What is love?

The need to feel loved is a primary human emotional need. To get it, we’ll climb mountains, ford streams, sail across seas, traverse deserts, and endure incredible hardships. Without it, we tire out in the foothills, hate to get our feet wet, get seasick, make it only as far as the first oasis, and bail when things get dicey.

But, what is it? What do we love?

  • I love hot dogs . . . cream-filled moon pies.
  • I love my mother . . . Vin Diesel . . . Mario Lanza.
  • I love playing volleyball . . . kayaking . . . hiking . . . knitting.
  • I love my car . . . my new house . . . my baseball card collection . . . diamonds . . . books.
  • I love Schnauzers . . . Siamese kittens . . . nanny goats . . . crocodiles.
  • I love flowers . . . spring rains . . . mountain tops.
  • I love country music . . . punk rock . . . classical.

How confusing. We can’t find a true definition by looking at what we love. Let’s take a look at actions done out of love. Maybe that will clear things up.

  • I did it because I love her.
    • The man having an affair calls it love.
    • The preacher calls it sin.
  • I did it because I love him.
    • The wife of an alcoholic picks up the pieces after an episode, again.
    • The psychologist calls it codependency.
  • I love my child so much.
    • The parents indulge all his wishes.
    • The truant officer calls it irresponsible parenting.

Definitions of love are also fluid historically. Some of us can remember this as a new song, birthed during the same era as “Make love, not war.” “They’ll know we are Christian by our love,” written in the 1960s, was the Christians’ answer to the hippy free love era. It agrees with the good things from the “love package” of that period, but says there’s more to it—you will learn the true meaning of love through Christ and his followers.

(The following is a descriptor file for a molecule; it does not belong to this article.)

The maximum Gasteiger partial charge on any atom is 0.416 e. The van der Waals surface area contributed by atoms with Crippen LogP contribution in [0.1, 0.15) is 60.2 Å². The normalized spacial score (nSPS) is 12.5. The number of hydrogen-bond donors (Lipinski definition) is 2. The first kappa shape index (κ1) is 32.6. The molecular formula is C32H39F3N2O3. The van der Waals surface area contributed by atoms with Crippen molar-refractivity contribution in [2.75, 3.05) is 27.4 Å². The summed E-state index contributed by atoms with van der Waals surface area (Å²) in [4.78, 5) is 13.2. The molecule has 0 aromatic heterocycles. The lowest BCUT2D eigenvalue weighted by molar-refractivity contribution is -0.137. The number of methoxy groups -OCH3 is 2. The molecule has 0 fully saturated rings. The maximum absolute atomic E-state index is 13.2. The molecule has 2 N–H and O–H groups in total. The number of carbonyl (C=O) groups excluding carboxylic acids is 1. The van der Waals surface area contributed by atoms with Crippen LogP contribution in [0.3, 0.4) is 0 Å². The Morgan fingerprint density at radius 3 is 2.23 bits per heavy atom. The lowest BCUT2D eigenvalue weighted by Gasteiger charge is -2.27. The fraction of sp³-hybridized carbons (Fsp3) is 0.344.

The Word of God tells us what love is and what it is not. We often don’t realize that our personal definitions and the ones from scripture don’t line up. We can quote the love chapter (1 Corinthian 13), but don’t realize all the clauses we have added to our personal-needs recipe. Here are some humanly-wrapped love packages:

  • If you loved me, you would do it my way.
  • Love means remembering my birthday with dinner and flowers.
  • Love means a meal on the table when I get home after a long day at work.
  • Love means cookies and milk.
  • Watch me! Watch me! Look at me!
  • Love is having a theme song
  • Love is doing something without me having to ask you to do it.
  • Love is some quality time where your attention is fully on me.

When we look for love as we have learned to define it through our experiences and preferences—the wrapped box with the lovely bow—we are missing the gift that is inside. We are giving and accepting the wrappings and the box and focusing on the pretty cellophane around the gift instead of what love really is. We make love infinitely smaller.

What is proper love? God designed our spirits to need love, and it comes to us in many forms: touch, hugs, comfort, purpose, power, well-being, acceptance, . . . being valued, heard, understood, etc. These are basic human needs. God created us needy so that He could fill our needs.

God loves us.

For God so loved the world that he gave his one and only Son, that whoever believes in him shall not perish but have eternal life. For God did not send his Son into the world to condemn the world, but to save the world through him.
John 3:16-17, NIV

Wow! God loves us! And he invites us to enter into a loving relationship with Him. And when we do, with our hearts full of gratitude for his love, we will be able to echo His love and respond with softened hearts to one another.

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